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Local News

  • Parks board spars with contractor

    CANNELTON — A cracked window has caused a dispute between the Perry County Parks and Recreation Department and the contractor who built the visitors center and restroom building at Eagles Bluff Park.

    The building is less than a year old, so defective items in it are still under warranty from the contractor, Craftsman Construction Inc. of Huntingburg.

  • More Tell City parks going tobacco free

    TELL CITY - Despite one councilman's concern that the ban would be difficult to enforce, the Tell City Common Council voted Tuesday to prohibit tobacco products from another four parks. The move comes just months after the same group banned cigarettes and other tobacco products from City Hall and City Hall Park.

    The ordinance, approved 4-1, covers all of Hagedorn Park, including the Windy Creek Greenway, tennis courts, baseball field, swimming pool and softball fields. Also affected are Dennis Kress, Roy Fenn and Kiwanis parks.

  • TC-PC Library to feature two Lincoln programs in October

    TELL CITY - The Lincoln family will be front and center during October programs at the Tell City-Perry County Public Library.

    Besides a current display of books and other materials about the 16th president as patrons enter the doors, the library will also provide two Lincoln programs. Daniel Easter of Mitchell, who recently co-produced the "Lincoln Scrapbook," will be at the library Oct. 3 to discuss various aspects of Abraham Lincoln's life.

  • Indiana 70 to close in Spencer County

    TROY - The Indiana Department of Transportation will close Indiana 70 near its intersection with Indiana 66 today to repair a landslide.

    Indiana 70 will be closed from the junction of Indiana 66 to the junction of U.S. Route 231.

    Ragle, Inc. will repair the landslide adjacent to Indiana 70, one-quarter mile west of Indiana 66 at the bridge over Waterman Creek.

  • Community grant deadline Sept. 23

    PERRY COUNTY - Joe Malone, chairman of the Grants Committee of the Perry County Community Foundation, has announced that the foundation is accepting applications for grants to community organizations.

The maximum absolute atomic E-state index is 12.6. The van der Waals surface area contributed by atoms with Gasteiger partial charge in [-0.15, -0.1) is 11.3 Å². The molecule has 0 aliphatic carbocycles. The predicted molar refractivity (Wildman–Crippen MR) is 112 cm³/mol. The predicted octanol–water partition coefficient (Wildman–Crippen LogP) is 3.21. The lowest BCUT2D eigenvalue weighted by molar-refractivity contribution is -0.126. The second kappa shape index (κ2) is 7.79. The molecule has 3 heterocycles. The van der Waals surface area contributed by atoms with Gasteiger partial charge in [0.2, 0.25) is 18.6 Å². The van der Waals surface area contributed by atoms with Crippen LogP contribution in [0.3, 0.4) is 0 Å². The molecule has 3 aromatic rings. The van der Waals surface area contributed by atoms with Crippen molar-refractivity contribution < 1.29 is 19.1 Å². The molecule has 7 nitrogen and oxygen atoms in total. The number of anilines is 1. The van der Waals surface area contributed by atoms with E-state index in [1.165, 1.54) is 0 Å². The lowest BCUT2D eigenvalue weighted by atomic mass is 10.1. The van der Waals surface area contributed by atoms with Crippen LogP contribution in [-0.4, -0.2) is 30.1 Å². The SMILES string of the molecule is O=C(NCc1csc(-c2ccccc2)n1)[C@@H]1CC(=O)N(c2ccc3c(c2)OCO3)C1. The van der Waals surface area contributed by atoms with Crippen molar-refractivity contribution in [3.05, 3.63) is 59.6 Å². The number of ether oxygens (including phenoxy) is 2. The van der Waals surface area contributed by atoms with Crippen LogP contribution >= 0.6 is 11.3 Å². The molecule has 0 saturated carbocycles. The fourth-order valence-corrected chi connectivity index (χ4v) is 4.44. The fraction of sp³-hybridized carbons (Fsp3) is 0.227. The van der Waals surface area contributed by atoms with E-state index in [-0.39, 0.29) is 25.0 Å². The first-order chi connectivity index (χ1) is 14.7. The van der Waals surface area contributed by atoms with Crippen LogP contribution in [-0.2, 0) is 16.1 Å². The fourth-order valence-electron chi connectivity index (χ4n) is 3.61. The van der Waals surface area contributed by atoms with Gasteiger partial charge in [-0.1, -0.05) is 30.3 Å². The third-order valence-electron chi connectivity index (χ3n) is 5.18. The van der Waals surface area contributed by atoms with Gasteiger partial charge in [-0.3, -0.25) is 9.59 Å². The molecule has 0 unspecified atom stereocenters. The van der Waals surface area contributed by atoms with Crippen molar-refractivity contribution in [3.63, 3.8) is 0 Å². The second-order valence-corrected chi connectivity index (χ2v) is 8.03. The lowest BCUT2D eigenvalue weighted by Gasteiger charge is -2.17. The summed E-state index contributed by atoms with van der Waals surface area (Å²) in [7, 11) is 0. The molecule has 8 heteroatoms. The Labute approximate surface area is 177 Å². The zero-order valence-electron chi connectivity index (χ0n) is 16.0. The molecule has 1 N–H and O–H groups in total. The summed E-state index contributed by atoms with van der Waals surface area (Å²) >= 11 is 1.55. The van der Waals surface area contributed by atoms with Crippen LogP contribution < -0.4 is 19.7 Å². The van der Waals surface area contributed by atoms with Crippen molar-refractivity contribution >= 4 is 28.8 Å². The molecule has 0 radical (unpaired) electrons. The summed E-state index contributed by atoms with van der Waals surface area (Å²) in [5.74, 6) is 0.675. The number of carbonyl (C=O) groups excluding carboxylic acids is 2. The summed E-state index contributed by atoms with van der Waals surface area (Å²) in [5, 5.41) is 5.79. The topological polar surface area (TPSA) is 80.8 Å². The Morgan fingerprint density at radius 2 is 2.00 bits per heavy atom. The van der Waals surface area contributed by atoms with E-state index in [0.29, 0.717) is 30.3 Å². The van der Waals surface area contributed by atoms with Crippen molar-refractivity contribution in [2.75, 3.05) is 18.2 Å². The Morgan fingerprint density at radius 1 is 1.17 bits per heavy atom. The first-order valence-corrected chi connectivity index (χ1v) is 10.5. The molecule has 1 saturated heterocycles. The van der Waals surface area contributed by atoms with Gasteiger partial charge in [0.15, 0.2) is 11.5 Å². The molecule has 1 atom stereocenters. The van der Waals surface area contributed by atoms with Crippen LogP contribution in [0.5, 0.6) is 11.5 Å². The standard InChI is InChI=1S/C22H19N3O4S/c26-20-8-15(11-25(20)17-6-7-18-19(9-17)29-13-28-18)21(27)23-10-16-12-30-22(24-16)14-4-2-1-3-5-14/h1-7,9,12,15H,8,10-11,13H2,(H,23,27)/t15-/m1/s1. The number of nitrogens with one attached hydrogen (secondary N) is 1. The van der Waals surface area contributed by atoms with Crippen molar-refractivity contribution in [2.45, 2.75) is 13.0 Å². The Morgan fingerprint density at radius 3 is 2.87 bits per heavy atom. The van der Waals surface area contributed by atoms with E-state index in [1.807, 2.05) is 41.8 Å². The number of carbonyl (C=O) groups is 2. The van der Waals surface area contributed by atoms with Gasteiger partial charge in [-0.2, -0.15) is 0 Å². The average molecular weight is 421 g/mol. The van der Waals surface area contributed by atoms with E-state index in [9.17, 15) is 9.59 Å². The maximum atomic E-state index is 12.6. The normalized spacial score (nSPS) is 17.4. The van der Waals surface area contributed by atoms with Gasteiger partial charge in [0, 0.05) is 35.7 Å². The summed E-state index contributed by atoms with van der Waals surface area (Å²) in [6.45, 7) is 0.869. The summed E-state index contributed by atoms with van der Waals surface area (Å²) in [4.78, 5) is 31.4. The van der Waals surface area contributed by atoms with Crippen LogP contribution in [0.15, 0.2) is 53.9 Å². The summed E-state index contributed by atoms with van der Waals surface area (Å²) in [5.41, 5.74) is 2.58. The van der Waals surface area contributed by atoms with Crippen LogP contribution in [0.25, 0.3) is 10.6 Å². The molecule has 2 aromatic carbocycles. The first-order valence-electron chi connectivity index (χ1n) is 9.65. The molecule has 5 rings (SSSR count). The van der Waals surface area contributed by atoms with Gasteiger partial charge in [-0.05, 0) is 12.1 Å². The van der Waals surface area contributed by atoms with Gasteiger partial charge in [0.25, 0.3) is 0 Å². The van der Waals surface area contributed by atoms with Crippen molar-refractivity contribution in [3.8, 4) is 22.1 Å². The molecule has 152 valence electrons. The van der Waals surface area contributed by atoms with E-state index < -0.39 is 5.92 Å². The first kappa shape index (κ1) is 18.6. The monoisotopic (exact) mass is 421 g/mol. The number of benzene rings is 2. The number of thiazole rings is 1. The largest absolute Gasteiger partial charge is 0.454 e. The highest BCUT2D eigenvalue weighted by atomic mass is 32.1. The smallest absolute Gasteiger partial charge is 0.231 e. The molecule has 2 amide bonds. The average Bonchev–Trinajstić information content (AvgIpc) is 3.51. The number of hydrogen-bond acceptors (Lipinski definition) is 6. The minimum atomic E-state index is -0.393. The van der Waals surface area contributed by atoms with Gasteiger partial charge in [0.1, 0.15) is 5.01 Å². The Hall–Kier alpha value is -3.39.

Proposals are sought for charitable projects and activities that address needs and opportunities in the county in health, human services, arts and culture, education, community development, and other areas that would improve Perry County.

  • No clippings in curbs, please

    TELL CITY - Members of the city council are extending another reminder to residents not to allow grass clippings to enter city stormwater inlets. Blowing grass into curbs from lawnmowers or power blowers not only clogs inlets and causes problems at the city's treatment plant, but is a violation of city ordinances. City police officers have been making courtesy visits with residents and alerting them to the city ordinance.

  • State health officials encourage Hoosiers to get seasonal flu vaccine

    INDIANAPOLIS - The state Health Department encourages Hoosiers to get a seasonal influenza vaccine, which is now available in most communities.

    The seasonal flu vaccine will not provide protection against the 2009 H1N1 Influenza A, but state health officials say it is still important to get the seasonal flu vaccine.

    About 36,000 people die each year in the United States due to seasonal flu-related illnesses.

  • County may regulate roadside memorials

    TELL CITY - One county commissioner wanted to seek public input on rules that could be imposed for roadside memorials, some of which he called "the shrines people put up."

    "I think there should be a time limit, maybe a year," Commissioner Jody Fortwendel said at a regular meeting Sept. 2.

    County attorney Chris Goffinet said a landowner had asked about memorials along state highways, and noted some have been set up in county rights-of-way, as well.

  • Meeting on jail open to public

    TELL CITY - The work of consultants who toured Perry County's jail and met with local officials this summer will be presented during a public meeting this evening.

    James Robertson and Laura Maiello-Reidy spent two days in the county in early August, touring the 44-year-old jail and meeting with members of a committee exploring options that include constructing a new facility.

  • Paving the Way